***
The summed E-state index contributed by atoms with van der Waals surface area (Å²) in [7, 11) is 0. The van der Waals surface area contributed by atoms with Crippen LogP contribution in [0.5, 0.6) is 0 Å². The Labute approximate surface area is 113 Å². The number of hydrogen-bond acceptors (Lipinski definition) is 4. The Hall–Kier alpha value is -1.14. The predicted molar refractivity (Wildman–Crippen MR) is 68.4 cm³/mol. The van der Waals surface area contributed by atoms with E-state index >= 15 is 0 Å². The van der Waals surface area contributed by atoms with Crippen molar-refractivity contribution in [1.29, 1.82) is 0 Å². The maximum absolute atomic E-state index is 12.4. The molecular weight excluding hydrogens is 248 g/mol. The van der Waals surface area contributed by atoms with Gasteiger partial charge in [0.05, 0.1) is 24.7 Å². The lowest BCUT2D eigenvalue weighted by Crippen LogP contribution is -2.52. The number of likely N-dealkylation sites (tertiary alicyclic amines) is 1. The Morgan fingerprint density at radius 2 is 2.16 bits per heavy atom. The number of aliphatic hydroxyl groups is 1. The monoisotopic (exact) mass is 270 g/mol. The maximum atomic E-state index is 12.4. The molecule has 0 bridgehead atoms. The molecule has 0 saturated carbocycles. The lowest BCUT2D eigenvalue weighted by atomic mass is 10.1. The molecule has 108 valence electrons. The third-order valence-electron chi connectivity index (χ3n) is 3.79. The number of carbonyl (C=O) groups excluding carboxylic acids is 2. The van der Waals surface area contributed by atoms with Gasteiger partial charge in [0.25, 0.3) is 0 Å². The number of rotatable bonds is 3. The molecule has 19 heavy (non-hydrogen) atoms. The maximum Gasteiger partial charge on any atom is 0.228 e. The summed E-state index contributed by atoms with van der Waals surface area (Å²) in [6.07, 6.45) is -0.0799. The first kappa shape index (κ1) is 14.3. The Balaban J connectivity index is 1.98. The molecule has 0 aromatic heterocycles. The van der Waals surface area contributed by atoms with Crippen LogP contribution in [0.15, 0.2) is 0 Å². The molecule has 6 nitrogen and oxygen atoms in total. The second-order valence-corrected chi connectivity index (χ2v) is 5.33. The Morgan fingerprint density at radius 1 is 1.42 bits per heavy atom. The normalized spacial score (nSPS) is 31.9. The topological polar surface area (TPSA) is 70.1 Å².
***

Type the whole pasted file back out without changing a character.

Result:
The summed E-state index contributed by atoms with van der Waals surface area (Å²) in [7, 11) is 0. The van der Waals surface area contributed by atoms with Crippen LogP contribution in [0.5, 0.6) is 0 Å². The Labute approximate surface area is 113 Å². The number of hydrogen-bond acceptors (Lipinski definition) is 4. The Hall–Kier alpha value is -1.14. The predicted molar refractivity (Wildman–Crippen MR) is 68.4 cm³/mol. The van der Waals surface area contributed by atoms with E-state index >= 15 is 0 Å². The van der Waals surface area contributed by atoms with Crippen molar-refractivity contribution in [1.29, 1.82) is 0 Å². The maximum absolute atomic E-state index is 12.4. The molecular weight excluding hydrogens is 248 g/mol. The van der Waals surface area contributed by atoms with Gasteiger partial charge in [0.05, 0.1) is 24.7 Å². The lowest BCUT2D eigenvalue weighted by Crippen LogP contribution is -2.52. The number of likely N-dealkylation sites (tertiary alicyclic amines) is 1. The Morgan fingerprint density at radius 2 is 2.16 bits per heavy atom. The number of aliphatic hydroxyl groups is 1. The monoisotopic (exact) mass is 270 g/mol. The maximum atomic E-state index is 12.4. The molecule has 0 bridgehead atoms. The molecule has 0 saturated carbocycles. The lowest BCUT2D eigenvalue weighted by atomic mass is 10.1. The molecule has 108 valence electrons. The third-order valence-electron chi connectivity index (χ3n) is 3.79. The number of carbonyl (C=O) groups excluding carboxylic acids is 2. The van der Waals surface area contributed by atoms with Gasteiger partial charge in [0.25, 0.3) is 0 Å². The number of rotatable bonds is 3. The molecule has 19 heavy (non-hydrogen) atoms. The maximum Gasteiger partial charge on any atom is 0.228 e. The summed E-state index contributed by atoms with van der Waals surface area (Å²) in [6.07, 6.45) is -0.0799. The first kappa shape index (κ1) is 14.3. The Balaban J connectivity index is 1.98. The molecule has 0 aromatic heterocycles. The van der Waals surface area contributed by atoms with Crippen LogP contribution in [0.15, 0.2) is 0 Å². The molecule has 6 nitrogen and oxygen atoms in total. The second-order valence-corrected chi connectivity index (χ2v) is 5.33. The Morgan fingerprint density at radius 1 is 1.42 bits per heavy atom. The normalized spacial score (nSPS) is 31.9. The topological polar surface area (TPSA) is 70.1 Å².